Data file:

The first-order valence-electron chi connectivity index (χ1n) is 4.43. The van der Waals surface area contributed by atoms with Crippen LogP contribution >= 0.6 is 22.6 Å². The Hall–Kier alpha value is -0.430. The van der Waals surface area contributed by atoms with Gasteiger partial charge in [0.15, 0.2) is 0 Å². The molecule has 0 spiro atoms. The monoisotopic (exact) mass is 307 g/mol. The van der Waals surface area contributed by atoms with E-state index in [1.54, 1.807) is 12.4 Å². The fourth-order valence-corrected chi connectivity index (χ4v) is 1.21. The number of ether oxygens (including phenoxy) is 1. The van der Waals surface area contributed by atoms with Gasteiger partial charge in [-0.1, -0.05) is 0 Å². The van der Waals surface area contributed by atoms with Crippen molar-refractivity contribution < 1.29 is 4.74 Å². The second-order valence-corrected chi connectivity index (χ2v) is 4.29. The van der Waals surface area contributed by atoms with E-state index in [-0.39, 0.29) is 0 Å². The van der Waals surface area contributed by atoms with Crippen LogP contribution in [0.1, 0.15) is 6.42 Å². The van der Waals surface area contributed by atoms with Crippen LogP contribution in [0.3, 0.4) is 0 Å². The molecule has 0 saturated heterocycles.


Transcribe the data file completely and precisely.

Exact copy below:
The first-order valence-electron chi connectivity index (χ1n) is 4.43. The van der Waals surface area contributed by atoms with Crippen LogP contribution >= 0.6 is 22.6 Å². The Hall–Kier alpha value is -0.430. The van der Waals surface area contributed by atoms with Gasteiger partial charge in [0.15, 0.2) is 0 Å². The molecule has 0 spiro atoms. The monoisotopic (exact) mass is 307 g/mol. The van der Waals surface area contributed by atoms with E-state index in [1.54, 1.807) is 12.4 Å². The fourth-order valence-corrected chi connectivity index (χ4v) is 1.21. The number of ether oxygens (including phenoxy) is 1. The van der Waals surface area contributed by atoms with Gasteiger partial charge in [-0.1, -0.05) is 0 Å². The van der Waals surface area contributed by atoms with Crippen molar-refractivity contribution < 1.29 is 4.74 Å². The second-order valence-corrected chi connectivity index (χ2v) is 4.29. The van der Waals surface area contributed by atoms with E-state index in [-0.39, 0.29) is 0 Å². The van der Waals surface area contributed by atoms with Crippen LogP contribution in [0.1, 0.15) is 6.42 Å². The van der Waals surface area contributed by atoms with Crippen LogP contribution in [0.3, 0.4) is 0 Å². The molecule has 0 saturated heterocycles.